Uses for leftover wine…
It’s been bought to my attention that some people have been cursed with an affliction known as ‘leftover wine’ – and they don’t know what to do with it. This is something which to be honest, I’m not an authority on as it never happens in my house. But as wine is my business, I feel it necessary to address this problem and assist where I can. So I conducted some in-depth research and found some ways in which un-consumed or spoiled wine can be used. It’s all from the internet so it must be true:
Use white wine as a facial toner or pour into your bath water to help smooth and refine skin thanks to its acidity.
Clean fruits and vegetables
Got dirty fruit? Don’t fret. Wine is a natural fruit and vegetable cleaner. The alcohol in the wine dissolves impurities on the surface and other components in wine kill several types of foodborne pathogens like salmonella and E. coli.
Spoiled white wine is almost vinegar, so naturally it works wonders on dirty glass. Add a few tablespoons to a spray bottle of water, apply to windows and mirrors and wipe with newspaper.
Fruit fly trap
Few things are more tempting to pesky fruit flies than an aromatic glass of red wine. Just pour a slug of red wine into a glass and cover it tightly with plastic wrap. Then poke a few small holes in the wrap, which will let the flies in, but won’t allow them to exit.
Removes grease stains from concrete
Pour leftover white wine onto grease and oil stains on garage floors and driveways and pft! Goneburger.
Red wine may reduce cancer-causing compounds naturally found in meats. Frying and grilling meat at high temperatures turns sugars and amino acids of muscle tissue into carcinogenic compounds, but marinating meat in red wine for at least six hours before cooking can reduce those carcinogens by up to 90 percent!
Improve your health… if you’re an astronaut
Okay, so maybe it’s not all that practical for most of us, but studies at the University of Strasbourg in France found that reservatrol in red wine could help temper the adverse health effects of zero gravity. When they’re floating around on lengthy missions, astronauts lose muscle and bone density, but reservatrol can fix that. Besides what’s cooler than sipping a glass of pinot noir while gazing down at the Earth from space?
Neudorf Nelson Pinot Rose 2016 $25 (4 stars)
Isn’t it just the prettiest trout pink colour in the glass? The pinot noir for this dry and seriously spry rosé is grown on Moutere Clay soils (which produce wines with real spark and spice). Once a little squeak of colour from the skins is bled through the juice, 10% is fermented with indigenous yeasts to give some funk and fabulousness. Soft, wild raspberry, guava, melon and spice flavours abound here. Sip with slivers of melon and prosciutto.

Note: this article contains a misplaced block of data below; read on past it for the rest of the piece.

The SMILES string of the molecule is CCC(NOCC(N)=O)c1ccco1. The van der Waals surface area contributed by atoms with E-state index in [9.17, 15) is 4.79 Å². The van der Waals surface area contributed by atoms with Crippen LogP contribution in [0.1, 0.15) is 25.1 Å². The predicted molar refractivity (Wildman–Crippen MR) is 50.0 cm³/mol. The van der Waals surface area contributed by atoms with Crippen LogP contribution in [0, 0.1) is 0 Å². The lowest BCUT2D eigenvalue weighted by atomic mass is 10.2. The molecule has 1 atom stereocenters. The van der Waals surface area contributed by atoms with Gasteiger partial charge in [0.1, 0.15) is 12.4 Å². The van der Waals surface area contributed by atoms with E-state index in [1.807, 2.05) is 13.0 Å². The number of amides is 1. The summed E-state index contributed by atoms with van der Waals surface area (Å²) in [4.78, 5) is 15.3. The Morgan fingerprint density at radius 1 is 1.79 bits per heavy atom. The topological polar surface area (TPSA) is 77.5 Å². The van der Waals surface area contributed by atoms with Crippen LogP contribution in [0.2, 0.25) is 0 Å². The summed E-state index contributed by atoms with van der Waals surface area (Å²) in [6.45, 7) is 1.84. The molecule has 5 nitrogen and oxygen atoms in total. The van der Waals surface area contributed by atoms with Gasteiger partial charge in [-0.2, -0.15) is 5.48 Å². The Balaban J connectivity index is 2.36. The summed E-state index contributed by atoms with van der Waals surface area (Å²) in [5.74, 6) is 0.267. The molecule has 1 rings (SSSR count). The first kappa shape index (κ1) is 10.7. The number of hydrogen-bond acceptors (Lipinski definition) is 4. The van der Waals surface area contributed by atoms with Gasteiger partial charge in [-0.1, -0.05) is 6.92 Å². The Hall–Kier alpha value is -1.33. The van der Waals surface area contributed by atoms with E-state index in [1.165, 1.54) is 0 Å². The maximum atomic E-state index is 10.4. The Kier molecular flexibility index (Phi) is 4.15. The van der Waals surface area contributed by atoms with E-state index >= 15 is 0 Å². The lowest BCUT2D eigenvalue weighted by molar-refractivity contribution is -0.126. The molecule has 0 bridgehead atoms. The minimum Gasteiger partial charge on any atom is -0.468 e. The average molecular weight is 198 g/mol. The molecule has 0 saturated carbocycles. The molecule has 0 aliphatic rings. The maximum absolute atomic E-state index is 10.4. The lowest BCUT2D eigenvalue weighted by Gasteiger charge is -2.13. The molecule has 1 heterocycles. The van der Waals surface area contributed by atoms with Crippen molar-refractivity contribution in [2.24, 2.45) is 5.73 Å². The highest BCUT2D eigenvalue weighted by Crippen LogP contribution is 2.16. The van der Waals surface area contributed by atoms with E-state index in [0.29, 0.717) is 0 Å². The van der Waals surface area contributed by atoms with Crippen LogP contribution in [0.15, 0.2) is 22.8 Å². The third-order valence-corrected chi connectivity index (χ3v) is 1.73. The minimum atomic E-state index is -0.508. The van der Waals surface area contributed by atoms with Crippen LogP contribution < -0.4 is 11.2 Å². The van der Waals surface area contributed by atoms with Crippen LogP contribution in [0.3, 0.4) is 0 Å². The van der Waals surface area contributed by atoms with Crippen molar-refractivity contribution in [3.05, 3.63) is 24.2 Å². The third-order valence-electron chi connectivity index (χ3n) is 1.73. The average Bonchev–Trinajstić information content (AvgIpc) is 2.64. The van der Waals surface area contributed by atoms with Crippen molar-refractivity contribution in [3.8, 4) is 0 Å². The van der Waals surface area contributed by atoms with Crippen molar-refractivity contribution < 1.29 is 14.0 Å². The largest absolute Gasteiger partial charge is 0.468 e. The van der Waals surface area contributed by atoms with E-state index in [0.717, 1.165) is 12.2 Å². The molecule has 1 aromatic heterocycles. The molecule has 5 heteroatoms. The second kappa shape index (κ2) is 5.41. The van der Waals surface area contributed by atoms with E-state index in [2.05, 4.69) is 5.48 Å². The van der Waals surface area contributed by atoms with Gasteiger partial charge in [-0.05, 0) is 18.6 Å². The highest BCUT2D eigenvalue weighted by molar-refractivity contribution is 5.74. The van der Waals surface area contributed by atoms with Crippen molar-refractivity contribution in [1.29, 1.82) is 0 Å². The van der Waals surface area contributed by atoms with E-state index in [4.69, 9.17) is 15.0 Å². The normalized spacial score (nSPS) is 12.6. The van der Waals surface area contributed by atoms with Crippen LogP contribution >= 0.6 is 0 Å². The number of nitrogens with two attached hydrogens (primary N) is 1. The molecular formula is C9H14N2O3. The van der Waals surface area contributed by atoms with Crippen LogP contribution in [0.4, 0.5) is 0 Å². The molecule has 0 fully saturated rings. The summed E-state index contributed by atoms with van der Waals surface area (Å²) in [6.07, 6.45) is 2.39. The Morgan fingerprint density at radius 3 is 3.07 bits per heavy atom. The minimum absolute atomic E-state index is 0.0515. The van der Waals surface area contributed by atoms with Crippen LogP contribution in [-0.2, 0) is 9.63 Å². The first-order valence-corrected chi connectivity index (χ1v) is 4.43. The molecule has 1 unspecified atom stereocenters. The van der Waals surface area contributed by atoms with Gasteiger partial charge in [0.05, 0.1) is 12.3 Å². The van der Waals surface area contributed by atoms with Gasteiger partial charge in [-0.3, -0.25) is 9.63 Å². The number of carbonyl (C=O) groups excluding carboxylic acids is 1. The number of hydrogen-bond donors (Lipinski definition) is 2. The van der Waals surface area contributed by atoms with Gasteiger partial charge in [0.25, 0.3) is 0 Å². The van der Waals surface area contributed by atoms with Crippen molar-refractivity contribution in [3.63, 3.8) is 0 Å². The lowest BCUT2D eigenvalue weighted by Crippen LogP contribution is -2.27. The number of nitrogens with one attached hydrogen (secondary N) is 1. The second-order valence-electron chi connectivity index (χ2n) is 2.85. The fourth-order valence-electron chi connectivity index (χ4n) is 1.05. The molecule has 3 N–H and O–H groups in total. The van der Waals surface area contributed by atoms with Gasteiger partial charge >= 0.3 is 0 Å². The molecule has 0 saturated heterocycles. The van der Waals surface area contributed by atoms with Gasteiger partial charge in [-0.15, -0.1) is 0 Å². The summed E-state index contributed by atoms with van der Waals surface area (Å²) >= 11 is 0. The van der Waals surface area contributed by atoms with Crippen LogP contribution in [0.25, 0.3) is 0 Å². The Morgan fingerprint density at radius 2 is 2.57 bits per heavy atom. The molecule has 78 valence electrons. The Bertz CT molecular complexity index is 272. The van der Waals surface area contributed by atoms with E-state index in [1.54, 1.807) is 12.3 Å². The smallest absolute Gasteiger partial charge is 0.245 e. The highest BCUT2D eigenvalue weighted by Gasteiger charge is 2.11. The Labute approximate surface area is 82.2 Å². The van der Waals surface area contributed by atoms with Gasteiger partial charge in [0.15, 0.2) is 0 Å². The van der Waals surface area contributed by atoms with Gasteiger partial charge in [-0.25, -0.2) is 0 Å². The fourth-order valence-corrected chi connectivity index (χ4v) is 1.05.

Ruby Bay Jewel Methode Traditionelle NV $38 (5 stars)
Where has this fizz been all my life? With ultra-fine beading and plucky, persistent mousse in the glass, it just looks like money. Thankfully it more than measures up in the mouth. Subtle and beautifully structured, it oozes almond and brioche aromas, raspberry shortbread and shows a creamy, full-bodied yeasty, biscuity backbone. Vibrant, rich and incredibly satisfying.
Here are three different ways to enjoy chardonnay. The superstar, the sparkler and the subtle…
Pask Declaration Gimblett Gravels Declaration Chardonnay 2014 $50 (5 stars)
Chardonnay lovers have I got a bottle of ‘batta bing, batta bing’ for you! Crafted by the seriously talented team at Pask, (where it’s compulsory to adore chardonnay) here’s a grapefruit and peach-packed wine stitched together with butterscotch, custard crème, tweaks of cinnamon and a long, juicy finish. As soon as you sip, your palate will become awash with tropical characters and hints of popcorn on the finish. Turkey thighs stuffed with porcini mushrooms and pancetta? Magic!
Champagne Cristian Senez Cuvee Renoir Brut $45 (4 stars)
Where has this champagne been all my life? With its pale gold hue, ultra-fine bead, pillowy, creamy mousse and enticing aromas of milk chocolate, lemon, fresh rising dough and delicately toasted almonds, it’s swoon-inducing from the first sip. It may rock an old-school label, but it’s a fresh, 50:50 pinot noir/chardonnay blend with vibrant acidity, apple layers and a lengthy rich finish. I’d have no hesitation serving this with tiny toasts topped with chunks crayfish dobbed with lemon mayo.
Billaud-Simon Chablis 2014 $41 (4 stars)
That delicious, chalky, limestone & crushed oyster shell character merges with lemon pith, white pepper, green apple and a faint touch of almond to produce a really pretty chardonnay that’s light yet beautifully structured in the mouth. Waves of white florals and spice lull you into thinking it’s going to be a gentle ride until you’re hit with a punchy, bony-dry finish that lasts and lasts. Chablis like this lends itself beautifully to oysters au naturel.